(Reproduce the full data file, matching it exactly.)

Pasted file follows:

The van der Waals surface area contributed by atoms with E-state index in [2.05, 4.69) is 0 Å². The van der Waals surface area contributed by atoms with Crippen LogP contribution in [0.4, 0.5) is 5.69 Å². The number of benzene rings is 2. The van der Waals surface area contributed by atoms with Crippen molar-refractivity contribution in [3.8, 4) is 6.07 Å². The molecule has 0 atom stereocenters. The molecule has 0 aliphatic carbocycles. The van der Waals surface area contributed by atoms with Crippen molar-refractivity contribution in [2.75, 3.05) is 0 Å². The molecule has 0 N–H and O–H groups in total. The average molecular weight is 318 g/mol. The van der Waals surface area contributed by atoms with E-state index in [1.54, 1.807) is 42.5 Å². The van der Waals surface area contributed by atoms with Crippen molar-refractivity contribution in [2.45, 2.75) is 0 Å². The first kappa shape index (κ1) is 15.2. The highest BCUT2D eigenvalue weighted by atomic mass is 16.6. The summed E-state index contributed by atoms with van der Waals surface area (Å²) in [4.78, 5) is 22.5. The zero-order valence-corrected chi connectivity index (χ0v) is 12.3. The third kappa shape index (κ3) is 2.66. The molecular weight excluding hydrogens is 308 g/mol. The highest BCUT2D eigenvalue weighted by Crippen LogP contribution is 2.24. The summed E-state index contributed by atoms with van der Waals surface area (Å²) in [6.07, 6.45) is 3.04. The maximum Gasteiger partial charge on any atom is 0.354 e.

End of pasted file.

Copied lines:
The van der Waals surface area contributed by atoms with E-state index in [2.05, 4.69) is 0 Å². The van der Waals surface area contributed by atoms with Crippen LogP contribution in [0.4, 0.5) is 5.69 Å². The number of benzene rings is 2. The van der Waals surface area contributed by atoms with Crippen molar-refractivity contribution in [3.8, 4) is 6.07 Å². The molecule has 0 atom stereocenters. The molecule has 0 aliphatic carbocycles. The van der Waals surface area contributed by atoms with Crippen molar-refractivity contribution in [2.75, 3.05) is 0 Å². The molecule has 0 N–H and O–H groups in total. The average molecular weight is 318 g/mol. The van der Waals surface area contributed by atoms with E-state index in [1.54, 1.807) is 42.5 Å². The van der Waals surface area contributed by atoms with Crippen molar-refractivity contribution in [2.45, 2.75) is 0 Å². The first kappa shape index (κ1) is 15.2. The highest BCUT2D eigenvalue weighted by atomic mass is 16.6. The summed E-state index contributed by atoms with van der Waals surface area (Å²) in [4.78, 5) is 22.5. The zero-order valence-corrected chi connectivity index (χ0v) is 12.3. The third kappa shape index (κ3) is 2.66. The molecular weight excluding hydrogens is 308 g/mol. The highest BCUT2D eigenvalue weighted by Crippen LogP contribution is 2.24. The summed E-state index contributed by atoms with van der Waals surface area (Å²) in [6.07, 6.45) is 3.04. The maximum Gasteiger partial charge on any atom is 0.354 e.